3. Encephalomeningocele

In this case, in addition to the meninges , brain matter also protrudes, which causes a greater risk of neuronal damage and the presence of diverse and more serious symptoms.

4. Hydroencephalomeningocele

Part of the brain, including the ventricles , protrude out of the cranial cavity next to the meninges .

What causes it?

As with spina bifida, the causes of this disorder are a poor or absent closure of the neural tube during the first month of development. In fact, the encephalocele has sometimes been called “cranium bifida” , and is considered the same type of malformation as spina bifida, although at a cranial level. And as with this other disorder, the specific causes that cause the neural tube to fail to close properly during fetal development are largely unknown.

Despite this, it is considered that there is a link with low levels of folic acid during pregnancy (this being one of the factors most related to this disease), serious infections in the mother or the presence of high fever in this period or the consumption of substances. Although the possibility of genetic influence is also argued because families in which it has previously occurred may be at greater risk, this is not a determining factor.

Treatment of encephalocele

Although the neurological consequences of the baby’s condition during its development are not curable, prevention and early treatment can help improve its situation and avoid further neurological damage.

Surgery is used to replace the protruding matter inside the skull and to seal the part that has not closed properly throughout fetal development. It is especially important to perform this surgery if there is an open lesion (no skin covering the sac) or if the sac makes it very difficult for the baby to breathe.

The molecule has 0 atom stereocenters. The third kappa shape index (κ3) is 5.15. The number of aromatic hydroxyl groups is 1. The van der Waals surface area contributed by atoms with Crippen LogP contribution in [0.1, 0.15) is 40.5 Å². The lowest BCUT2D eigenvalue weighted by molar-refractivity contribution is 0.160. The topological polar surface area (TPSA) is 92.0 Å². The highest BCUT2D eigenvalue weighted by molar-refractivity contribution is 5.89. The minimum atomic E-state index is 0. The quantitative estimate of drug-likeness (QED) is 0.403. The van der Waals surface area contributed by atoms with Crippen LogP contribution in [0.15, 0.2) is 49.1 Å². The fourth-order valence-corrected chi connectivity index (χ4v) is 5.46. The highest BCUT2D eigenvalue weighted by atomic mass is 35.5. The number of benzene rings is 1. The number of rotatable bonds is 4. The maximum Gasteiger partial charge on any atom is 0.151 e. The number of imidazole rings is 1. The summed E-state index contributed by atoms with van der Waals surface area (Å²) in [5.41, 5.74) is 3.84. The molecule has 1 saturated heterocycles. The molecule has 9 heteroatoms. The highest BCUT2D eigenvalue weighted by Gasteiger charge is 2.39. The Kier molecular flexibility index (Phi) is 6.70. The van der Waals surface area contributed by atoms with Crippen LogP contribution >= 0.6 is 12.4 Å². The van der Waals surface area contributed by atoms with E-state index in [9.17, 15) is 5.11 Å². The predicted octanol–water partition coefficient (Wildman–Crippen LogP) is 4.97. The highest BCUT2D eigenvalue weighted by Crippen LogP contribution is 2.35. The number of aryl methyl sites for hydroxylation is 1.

In some cases, although it depends on the type of material left outside the skull, the bumps may even be amputated. In the case of hydrocephalus, a surgical intervention will also be necessary to solve it.

In addition, the specific symptoms that the problem may have caused must be addressed. The encephalocele is a condition that does not have to be fatal. However, in some cases this condition may lead to the death of the child, in which case palliative care will be provided until the child dies.

Psychologically, it is very useful the presence of psychoeducation and advice to the child’s environment , since it is a condition that can generate painful sensations, fear and even sometimes feelings of guilt in the parents.

At the educational level, the special educational needs of individuals with cognitive impairments such as intellectual disabilities must be taken into account.


Bearing in mind that the causes of this type of malformation are unknown it is advisable to adopt preventive strategies that help to avoid this and other types of malformation.

As with spina bifida, giving folic acid during pregnancy, maintaining a balanced diet, and stopping the use of substances such as alcohol, tobacco, and other drugs greatly reduces the risk of the developing fetus having an encephalocele.

Bibliographic references:

  • Siffel, C.; Wong, L.C.; Olney, R.S. & Correa, A. (2003). Survival of infants diagnosed with encephalocele in Atlanta, 1978-98. Paediatr Perinat Epidemiol.;17:40-8.
  • Spacca, B.; Amasio, M.E.; Giordano, F.; Mussa, F.; Busca, G.; Donati, P. & Genitori, L. (2009). Surgical management of congenital median perisellar transsphenoidal encephaloceles with an extracranial approach: a series of 6 cases. Neurosurgery ;65(6):1140-6.